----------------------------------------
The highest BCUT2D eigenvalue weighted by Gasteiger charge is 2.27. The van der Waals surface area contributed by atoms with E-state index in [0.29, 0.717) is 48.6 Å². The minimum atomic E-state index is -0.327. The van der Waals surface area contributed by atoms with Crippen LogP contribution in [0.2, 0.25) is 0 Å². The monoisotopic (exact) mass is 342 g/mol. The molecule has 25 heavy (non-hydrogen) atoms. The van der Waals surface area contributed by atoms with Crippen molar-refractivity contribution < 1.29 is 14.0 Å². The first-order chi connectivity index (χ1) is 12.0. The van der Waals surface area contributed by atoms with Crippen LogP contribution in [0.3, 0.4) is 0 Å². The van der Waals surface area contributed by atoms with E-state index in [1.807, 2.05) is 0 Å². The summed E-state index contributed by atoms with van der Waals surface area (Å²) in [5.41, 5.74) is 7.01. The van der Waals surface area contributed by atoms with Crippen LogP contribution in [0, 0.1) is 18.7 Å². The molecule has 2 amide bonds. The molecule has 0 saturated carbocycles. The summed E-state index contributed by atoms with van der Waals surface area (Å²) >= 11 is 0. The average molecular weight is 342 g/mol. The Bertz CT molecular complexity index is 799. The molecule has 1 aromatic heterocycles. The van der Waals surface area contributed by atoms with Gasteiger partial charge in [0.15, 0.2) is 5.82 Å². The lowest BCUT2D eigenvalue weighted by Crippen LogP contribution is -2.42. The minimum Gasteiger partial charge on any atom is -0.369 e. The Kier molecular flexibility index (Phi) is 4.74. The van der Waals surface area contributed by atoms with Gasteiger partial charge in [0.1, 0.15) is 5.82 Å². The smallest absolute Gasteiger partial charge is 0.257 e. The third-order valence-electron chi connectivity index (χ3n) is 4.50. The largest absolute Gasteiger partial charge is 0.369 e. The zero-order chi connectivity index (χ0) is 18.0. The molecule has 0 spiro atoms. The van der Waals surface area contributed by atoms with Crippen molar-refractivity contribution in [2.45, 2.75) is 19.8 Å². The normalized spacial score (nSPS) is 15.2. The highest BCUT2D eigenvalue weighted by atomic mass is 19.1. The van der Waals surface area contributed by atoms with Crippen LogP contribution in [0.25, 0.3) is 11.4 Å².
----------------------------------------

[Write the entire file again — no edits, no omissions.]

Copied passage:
The highest BCUT2D eigenvalue weighted by Gasteiger charge is 2.27. The van der Waals surface area contributed by atoms with E-state index in [0.29, 0.717) is 48.6 Å². The minimum atomic E-state index is -0.327. The van der Waals surface area contributed by atoms with Crippen LogP contribution in [0.2, 0.25) is 0 Å². The monoisotopic (exact) mass is 342 g/mol. The molecule has 25 heavy (non-hydrogen) atoms. The van der Waals surface area contributed by atoms with Crippen molar-refractivity contribution < 1.29 is 14.0 Å². The first-order chi connectivity index (χ1) is 12.0. The van der Waals surface area contributed by atoms with Crippen LogP contribution in [0.3, 0.4) is 0 Å². The van der Waals surface area contributed by atoms with E-state index in [1.807, 2.05) is 0 Å². The summed E-state index contributed by atoms with van der Waals surface area (Å²) in [5.41, 5.74) is 7.01. The van der Waals surface area contributed by atoms with Crippen LogP contribution in [0, 0.1) is 18.7 Å². The molecule has 2 amide bonds. The molecule has 0 saturated carbocycles. The summed E-state index contributed by atoms with van der Waals surface area (Å²) >= 11 is 0. The average molecular weight is 342 g/mol. The Bertz CT molecular complexity index is 799. The molecule has 1 aromatic heterocycles. The van der Waals surface area contributed by atoms with Gasteiger partial charge in [0.15, 0.2) is 5.82 Å². The lowest BCUT2D eigenvalue weighted by Crippen LogP contribution is -2.42. The minimum Gasteiger partial charge on any atom is -0.369 e. The Kier molecular flexibility index (Phi) is 4.74. The van der Waals surface area contributed by atoms with Gasteiger partial charge in [0.1, 0.15) is 5.82 Å². The smallest absolute Gasteiger partial charge is 0.257 e. The third-order valence-electron chi connectivity index (χ3n) is 4.50. The largest absolute Gasteiger partial charge is 0.369 e. The zero-order chi connectivity index (χ0) is 18.0. The molecule has 0 spiro atoms. The van der Waals surface area contributed by atoms with Crippen molar-refractivity contribution in [2.45, 2.75) is 19.8 Å². The normalized spacial score (nSPS) is 15.2. The highest BCUT2D eigenvalue weighted by atomic mass is 19.1. The van der Waals surface area contributed by atoms with Crippen LogP contribution in [0.25, 0.3) is 11.4 Å².